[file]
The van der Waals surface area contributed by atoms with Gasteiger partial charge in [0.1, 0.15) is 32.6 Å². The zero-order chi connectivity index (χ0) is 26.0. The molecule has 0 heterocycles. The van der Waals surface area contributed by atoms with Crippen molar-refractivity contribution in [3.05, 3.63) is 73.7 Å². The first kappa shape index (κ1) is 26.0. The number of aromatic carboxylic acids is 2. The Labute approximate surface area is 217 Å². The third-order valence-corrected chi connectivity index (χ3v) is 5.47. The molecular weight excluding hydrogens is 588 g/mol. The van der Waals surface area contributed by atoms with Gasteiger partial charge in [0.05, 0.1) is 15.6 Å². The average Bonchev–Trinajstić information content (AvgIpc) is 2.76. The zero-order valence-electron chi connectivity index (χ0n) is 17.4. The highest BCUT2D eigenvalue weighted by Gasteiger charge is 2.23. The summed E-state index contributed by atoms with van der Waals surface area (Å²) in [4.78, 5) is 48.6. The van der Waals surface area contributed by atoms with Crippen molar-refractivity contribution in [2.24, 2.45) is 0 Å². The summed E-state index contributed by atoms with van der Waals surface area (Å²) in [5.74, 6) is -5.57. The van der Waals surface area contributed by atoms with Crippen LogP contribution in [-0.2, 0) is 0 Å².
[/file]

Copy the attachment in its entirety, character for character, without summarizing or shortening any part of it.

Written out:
The van der Waals surface area contributed by atoms with Gasteiger partial charge in [0.1, 0.15) is 32.6 Å². The zero-order chi connectivity index (χ0) is 26.0. The molecule has 0 heterocycles. The van der Waals surface area contributed by atoms with Crippen molar-refractivity contribution in [3.05, 3.63) is 73.7 Å². The first kappa shape index (κ1) is 26.0. The number of aromatic carboxylic acids is 2. The Labute approximate surface area is 217 Å². The third-order valence-corrected chi connectivity index (χ3v) is 5.47. The molecular weight excluding hydrogens is 588 g/mol. The van der Waals surface area contributed by atoms with Gasteiger partial charge in [0.05, 0.1) is 15.6 Å². The average Bonchev–Trinajstić information content (AvgIpc) is 2.76. The zero-order valence-electron chi connectivity index (χ0n) is 17.4. The highest BCUT2D eigenvalue weighted by Gasteiger charge is 2.23. The summed E-state index contributed by atoms with van der Waals surface area (Å²) in [4.78, 5) is 48.6. The van der Waals surface area contributed by atoms with Crippen molar-refractivity contribution in [2.24, 2.45) is 0 Å². The summed E-state index contributed by atoms with van der Waals surface area (Å²) in [5.74, 6) is -5.57. The van der Waals surface area contributed by atoms with Crippen LogP contribution in [-0.2, 0) is 0 Å².